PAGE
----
As the top five regions in the UK all have average salaries of £30,000 or more, residents in the bottom five areas aren’t quite as fortunate. Perhaps unsurprisingly, the North East of England has the lowest average annual salary in the UK at £27,515. That’s £12,201 less than London and a staggering £3,770 lower than the UK average. In second last place is the East Midlands at £28,416, which is followed closely by Wales at £28,506. Slightly higher than Wales is Yorkshire and The Humber with an annual average salary of £28,808 and finally the South West at £29,080 to round out the bottom five.
Although the median salary in these areas is much lower than in London or the UK average, the cost of living is also lower. As such, the average numbers in these regions are considered to be a good salary that can cover essential living expenses whilst leaving enough discretionary income behind. The average annual salary for all areas in the UK can be found below.
|Region||Average Annual Salary|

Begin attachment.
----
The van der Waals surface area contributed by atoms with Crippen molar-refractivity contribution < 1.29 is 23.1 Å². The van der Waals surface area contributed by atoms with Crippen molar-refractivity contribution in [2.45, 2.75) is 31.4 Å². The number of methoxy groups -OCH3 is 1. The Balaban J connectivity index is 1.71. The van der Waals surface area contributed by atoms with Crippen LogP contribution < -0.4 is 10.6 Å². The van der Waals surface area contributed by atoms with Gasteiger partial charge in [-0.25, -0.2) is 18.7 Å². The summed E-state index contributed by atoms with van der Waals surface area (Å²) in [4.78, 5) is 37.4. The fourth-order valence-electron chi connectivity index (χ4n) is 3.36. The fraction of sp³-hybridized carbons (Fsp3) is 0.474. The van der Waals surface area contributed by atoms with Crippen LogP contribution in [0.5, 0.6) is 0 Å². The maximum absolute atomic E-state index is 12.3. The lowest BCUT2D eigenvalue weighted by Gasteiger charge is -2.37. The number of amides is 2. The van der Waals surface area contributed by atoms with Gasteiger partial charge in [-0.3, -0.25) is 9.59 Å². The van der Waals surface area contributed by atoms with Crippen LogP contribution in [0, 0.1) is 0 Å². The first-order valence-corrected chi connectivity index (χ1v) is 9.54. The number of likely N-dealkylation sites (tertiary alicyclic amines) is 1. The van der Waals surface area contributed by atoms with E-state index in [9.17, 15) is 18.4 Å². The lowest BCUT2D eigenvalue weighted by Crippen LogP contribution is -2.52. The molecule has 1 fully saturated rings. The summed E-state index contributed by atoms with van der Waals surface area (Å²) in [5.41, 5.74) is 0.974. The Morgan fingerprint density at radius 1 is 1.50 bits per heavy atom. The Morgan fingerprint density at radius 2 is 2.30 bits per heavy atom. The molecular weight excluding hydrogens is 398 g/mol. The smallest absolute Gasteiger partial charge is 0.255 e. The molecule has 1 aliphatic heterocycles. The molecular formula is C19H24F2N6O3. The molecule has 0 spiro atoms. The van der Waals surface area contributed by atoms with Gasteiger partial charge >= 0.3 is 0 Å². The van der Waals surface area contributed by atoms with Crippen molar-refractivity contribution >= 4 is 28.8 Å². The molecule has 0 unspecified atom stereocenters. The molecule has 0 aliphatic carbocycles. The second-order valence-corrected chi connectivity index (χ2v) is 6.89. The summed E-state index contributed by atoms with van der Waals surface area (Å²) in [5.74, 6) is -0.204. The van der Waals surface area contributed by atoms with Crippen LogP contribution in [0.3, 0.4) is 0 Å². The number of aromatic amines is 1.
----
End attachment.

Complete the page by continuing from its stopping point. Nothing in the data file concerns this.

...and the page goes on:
|Yorkshire and The Humber||£28,808|
There are a few reasons for this. Firstly, the average expenses is much higher in the capital than in the rest of the country. Residents will pay more for essentials such as food, groceries, housing, and energy in London than they would in other regions of the country or the United Kingdom. This is also reflected in the National Living Wage, which is based on the cost of living. For the UK as a whole, this number is set at £9.90 per hour, but for London, the living wage is set at £11.05 per hour. Whilst employers are not required to pay them the National Living Wage and can opt to pay their full-time employees the National Minimum Wage instead, the average person who works in London will often get paid more than their UK counterparts for the same job in order to factor in the cost of living.
Secondly, salaries vary drastically in London. Since it is a capital city and also the economic hub of the UK, it has a thriving job market with a lot of demand and opportunities. Knowing this, it is also where the highest salary jobs can be found – it is thought that a third of the top 10% of earners in the UK work in London. As such, these higher salaries significantly increase the average income in the area. Moreover, the starting salary in London is rising at record rates, keeping London number one when it comes to the best-paid jobs in the UK. Of course, this also means that there is a greater chance they will be put into higher Income Tax rates such as Higher or Additional rates as they progress, and they'll end up paying more in National Insurance contributions.